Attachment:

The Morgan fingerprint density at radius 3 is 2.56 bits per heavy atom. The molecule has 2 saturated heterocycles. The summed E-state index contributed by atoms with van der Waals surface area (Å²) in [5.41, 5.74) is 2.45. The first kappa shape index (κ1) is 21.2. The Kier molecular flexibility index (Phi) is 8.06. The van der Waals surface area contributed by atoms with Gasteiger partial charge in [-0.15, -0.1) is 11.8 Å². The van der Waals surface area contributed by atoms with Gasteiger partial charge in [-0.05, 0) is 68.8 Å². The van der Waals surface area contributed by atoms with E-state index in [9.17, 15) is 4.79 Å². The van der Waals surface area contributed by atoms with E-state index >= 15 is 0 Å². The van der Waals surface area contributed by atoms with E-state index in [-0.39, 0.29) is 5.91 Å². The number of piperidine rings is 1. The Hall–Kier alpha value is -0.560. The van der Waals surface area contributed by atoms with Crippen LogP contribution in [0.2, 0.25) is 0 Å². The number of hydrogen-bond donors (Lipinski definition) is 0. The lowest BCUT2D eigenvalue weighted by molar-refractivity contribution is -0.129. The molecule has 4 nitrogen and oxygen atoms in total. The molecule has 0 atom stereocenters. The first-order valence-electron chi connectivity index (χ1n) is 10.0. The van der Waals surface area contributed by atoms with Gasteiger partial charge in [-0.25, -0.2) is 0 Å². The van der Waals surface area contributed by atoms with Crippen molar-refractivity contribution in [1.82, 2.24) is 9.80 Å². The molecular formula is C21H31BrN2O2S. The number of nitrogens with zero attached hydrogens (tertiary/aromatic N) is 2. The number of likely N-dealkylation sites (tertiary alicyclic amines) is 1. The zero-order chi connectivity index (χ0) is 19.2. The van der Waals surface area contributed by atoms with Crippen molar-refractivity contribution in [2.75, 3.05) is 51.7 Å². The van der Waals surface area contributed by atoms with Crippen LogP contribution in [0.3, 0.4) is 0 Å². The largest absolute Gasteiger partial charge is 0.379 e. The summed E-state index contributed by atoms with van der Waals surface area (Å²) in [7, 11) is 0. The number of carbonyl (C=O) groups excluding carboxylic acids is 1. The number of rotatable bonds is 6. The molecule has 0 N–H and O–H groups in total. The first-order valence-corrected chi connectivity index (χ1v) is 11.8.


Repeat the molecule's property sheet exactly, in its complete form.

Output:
The Morgan fingerprint density at radius 3 is 2.56 bits per heavy atom. The molecule has 2 saturated heterocycles. The summed E-state index contributed by atoms with van der Waals surface area (Å²) in [5.41, 5.74) is 2.45. The first kappa shape index (κ1) is 21.2. The Kier molecular flexibility index (Phi) is 8.06. The van der Waals surface area contributed by atoms with Gasteiger partial charge in [-0.15, -0.1) is 11.8 Å². The van der Waals surface area contributed by atoms with Gasteiger partial charge in [-0.05, 0) is 68.8 Å². The van der Waals surface area contributed by atoms with E-state index in [9.17, 15) is 4.79 Å². The van der Waals surface area contributed by atoms with E-state index >= 15 is 0 Å². The van der Waals surface area contributed by atoms with E-state index in [-0.39, 0.29) is 5.91 Å². The number of piperidine rings is 1. The Hall–Kier alpha value is -0.560. The van der Waals surface area contributed by atoms with Crippen LogP contribution in [0.2, 0.25) is 0 Å². The number of hydrogen-bond donors (Lipinski definition) is 0. The lowest BCUT2D eigenvalue weighted by molar-refractivity contribution is -0.129. The molecule has 4 nitrogen and oxygen atoms in total. The molecule has 0 atom stereocenters. The first-order valence-electron chi connectivity index (χ1n) is 10.0. The van der Waals surface area contributed by atoms with Gasteiger partial charge in [-0.25, -0.2) is 0 Å². The van der Waals surface area contributed by atoms with Crippen molar-refractivity contribution in [1.82, 2.24) is 9.80 Å². The molecular formula is C21H31BrN2O2S. The number of nitrogens with zero attached hydrogens (tertiary/aromatic N) is 2. The number of likely N-dealkylation sites (tertiary alicyclic amines) is 1. The zero-order chi connectivity index (χ0) is 19.2. The van der Waals surface area contributed by atoms with Crippen molar-refractivity contribution in [2.75, 3.05) is 51.7 Å². The van der Waals surface area contributed by atoms with Crippen LogP contribution in [0.3, 0.4) is 0 Å². The largest absolute Gasteiger partial charge is 0.379 e. The summed E-state index contributed by atoms with van der Waals surface area (Å²) in [7, 11) is 0. The number of carbonyl (C=O) groups excluding carboxylic acids is 1. The number of rotatable bonds is 6. The molecule has 0 N–H and O–H groups in total. The first-order valence-corrected chi connectivity index (χ1v) is 11.8.